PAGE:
GARRISON There is a wide variety of factors to be considered when determining the overall health of a fishery. One of the best indicators that a fishery is doing well is if it is producing young fish. An abundance of young-of-the-year fish creates the potential for good fishing as those fish grow. It also indicates the adult fish are doing pretty well too.
Finding young-of-the-year fish is an annual project for fish biologists with the North Dakota Game and Fish Department. Game and Fish biologists are in the midst of wrapping up fall netting surveys on sprawling Lake Sakakawea. With water in the reservoir somewhat higher than normal, the results from the nets thus far has been encouraging.
"We're finding a fair number of young-of-the-year walleyes, so it appears they had a good year," said Russ Kinzler, N.D. Game and Fish Department, during a break in pulling capture nets from Doug-las Bay this past Wednesday. "We'll send in some to check and see if they are hatchery produced or natural reproduction."
Kim Fundingsland/MDN - - Young-of-the-year fish count fall survey nets are recorded for later entry into the Game and Fish Department’s database. This year’s results will be compared to long-term averages.
Kim Fundingsland/MDN - - It is hoped these young-of-the-year walleye indicate a flourishing walleye population in Lake Sakakawea. Laboratory testing is required to determine if these fish produced naturally or were part of this year’s stocking effort.
Kim Fundingsland/MDN - - Fish biologists retrieve a frame net from the upper reaches of Douglas Bay this past Wednesday as part of the North Dakota Game and Fish Department’s annual survey of young-of-the-year fish.
About 2 million young walleyes were stocked into the lower third Lake Sakakawea earlier this year, part of a near-record stocking effort conducted throughout the reservoir. The stocked fish were marked with a chemical that can be traced through the otolith in a fish's inner ear. Examination will reveal whether or not a young Lake Sakakawea walleye was stocked or was produced naturally in the reservoir.
A year ago, biologists were expecting fall netting to reveal a strong year class of young walleyes, but results from the nets proved disappointing. However, there have been some surprises in the nets recently that contradicts information obtained in 2010. It is excellent news for walleye enthusiasts.
"Last year was a good year but it didn't look as good as we thought it would be," Kinzler said. "When we did our adult population netting this year the yearling walleyes were there. We just missed them, somehow, last fall. Now it looks like a lot stronger year class this fall than we saw last year."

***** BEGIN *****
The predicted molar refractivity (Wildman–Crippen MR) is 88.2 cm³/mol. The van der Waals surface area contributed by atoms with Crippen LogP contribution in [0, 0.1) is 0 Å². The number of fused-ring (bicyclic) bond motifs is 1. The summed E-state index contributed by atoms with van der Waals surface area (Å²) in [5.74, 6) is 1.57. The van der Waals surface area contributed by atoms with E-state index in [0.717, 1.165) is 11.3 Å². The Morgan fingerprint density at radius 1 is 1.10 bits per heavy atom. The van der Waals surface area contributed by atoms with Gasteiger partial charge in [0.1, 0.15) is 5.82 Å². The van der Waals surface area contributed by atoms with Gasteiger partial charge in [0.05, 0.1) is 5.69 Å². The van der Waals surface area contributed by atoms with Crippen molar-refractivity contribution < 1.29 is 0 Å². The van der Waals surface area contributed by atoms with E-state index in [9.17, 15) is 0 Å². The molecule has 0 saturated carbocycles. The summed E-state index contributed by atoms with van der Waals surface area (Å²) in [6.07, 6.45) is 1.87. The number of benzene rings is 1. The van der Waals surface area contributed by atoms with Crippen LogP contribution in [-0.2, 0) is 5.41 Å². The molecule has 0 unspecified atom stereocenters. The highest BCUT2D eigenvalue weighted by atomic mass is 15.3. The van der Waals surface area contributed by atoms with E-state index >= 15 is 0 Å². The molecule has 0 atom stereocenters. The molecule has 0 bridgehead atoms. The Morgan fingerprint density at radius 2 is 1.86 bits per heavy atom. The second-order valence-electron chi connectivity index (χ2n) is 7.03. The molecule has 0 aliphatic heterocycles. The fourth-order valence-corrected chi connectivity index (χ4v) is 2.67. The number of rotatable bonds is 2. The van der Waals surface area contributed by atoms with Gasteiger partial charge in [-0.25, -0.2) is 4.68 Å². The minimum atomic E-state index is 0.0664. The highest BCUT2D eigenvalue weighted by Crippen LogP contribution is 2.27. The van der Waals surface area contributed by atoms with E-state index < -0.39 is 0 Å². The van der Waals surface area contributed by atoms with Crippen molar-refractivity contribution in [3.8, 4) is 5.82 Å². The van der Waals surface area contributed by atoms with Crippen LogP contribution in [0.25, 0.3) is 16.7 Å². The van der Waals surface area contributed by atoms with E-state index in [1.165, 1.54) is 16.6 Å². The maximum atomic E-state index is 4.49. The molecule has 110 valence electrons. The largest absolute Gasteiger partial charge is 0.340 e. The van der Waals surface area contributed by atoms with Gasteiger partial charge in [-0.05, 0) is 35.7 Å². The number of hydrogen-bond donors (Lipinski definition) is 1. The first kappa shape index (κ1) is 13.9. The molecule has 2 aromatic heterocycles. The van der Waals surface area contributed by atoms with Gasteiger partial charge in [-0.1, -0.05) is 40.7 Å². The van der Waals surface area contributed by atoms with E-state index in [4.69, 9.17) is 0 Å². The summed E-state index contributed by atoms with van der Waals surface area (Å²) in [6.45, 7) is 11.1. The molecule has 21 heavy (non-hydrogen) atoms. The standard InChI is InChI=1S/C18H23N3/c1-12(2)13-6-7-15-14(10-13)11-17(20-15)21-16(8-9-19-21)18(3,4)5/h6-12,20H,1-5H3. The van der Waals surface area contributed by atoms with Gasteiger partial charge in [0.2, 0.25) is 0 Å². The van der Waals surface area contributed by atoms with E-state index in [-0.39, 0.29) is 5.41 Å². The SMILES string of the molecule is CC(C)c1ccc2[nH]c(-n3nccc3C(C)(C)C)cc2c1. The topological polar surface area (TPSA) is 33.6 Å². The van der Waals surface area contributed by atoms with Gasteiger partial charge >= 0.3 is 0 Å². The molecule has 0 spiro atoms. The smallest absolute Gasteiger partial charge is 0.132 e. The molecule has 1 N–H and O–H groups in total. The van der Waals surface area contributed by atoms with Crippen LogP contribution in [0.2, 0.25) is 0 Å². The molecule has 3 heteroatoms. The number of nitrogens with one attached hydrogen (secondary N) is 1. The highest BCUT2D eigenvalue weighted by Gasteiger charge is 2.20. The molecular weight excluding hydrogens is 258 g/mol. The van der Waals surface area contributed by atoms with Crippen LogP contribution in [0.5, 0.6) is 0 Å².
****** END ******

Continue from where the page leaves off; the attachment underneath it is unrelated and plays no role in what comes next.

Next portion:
In summary, it appears that Lake Sakakawea walleyes have experienced back-to-back years with a combination of strong natural reproduction and increased stocking. In addition, the walleyes being caught this year are showing good growth and are in excellent health.
"The main fish we're looking at this year is the walleye," Kinzler said. "From what we've done so far, I would say, it's a pretty good year."
'Pretty good year'
Kinzler estimated that fall netting had been completed on three-quarters of Lake Sakakawea by this past Wednesday.
High winds prevented biologists from pulling nets one day last week, but with cooperative weather, it is estimated the work could finish up by the end of this week. Young-of-the-year netting began on the west end of the reservoir and has been progressing toward the east end. Biologists were pulling nets from Douglas Bay Wednesday.
"White bass seem to have had a pretty good year and there's a fair number of crappie out here," Kinzler said. "We've been catching quite a few perch in the nets too, mostly of last year's spawn. They are yearlings and, actually, a real good number of those."
One frame net pulled from the shallows in the upper reaches of Douglas Bay contained over 30,000 young bullheads. Bullheads are seldom found in Lake Sakakawea, particularly in such high numbers.
"This is only the second time in 20 years out here that I've seen a frame net full of bullheads," Kinzler said. "We rarely catch them. One or two a year is about it."
While bullheads are certainly not a preference for most North Dakota fishermen, the good news is that young-of-the-year numbers for multiple species appears to be high once again. White bass, crappies, perch, bullheads all suitable forage for fish trying to grow bigger, including northern pike.
Pike have had some terrific hatches in recent years as Lake Sakakawea rebounded from low water levels. Newly flooded vegetation proved to be exactly what the pike needed for near record reproduction.
"It was a few years ago that the young pike were all over and you see the results now with a lot of adult pike in the lake," Kinzler said. "It's probably close to a record number this year."
Although reports of catches of trophy pike from Lake Sakakawea have dwindled considerably in recent years, history shows the huge reservoir can support superb northern pike and walleye fishing. The number of 20-pound pike in Lake Sakakawea is believed to be limited today but, with so many pike flourishing in the reservoir and an apparent abundance of forage, the pike have been rebounding quickly both in numbers and size. Catches of three- to eight-pound pike on Lake Sakakawea is common today, and should only get better in the years ahead.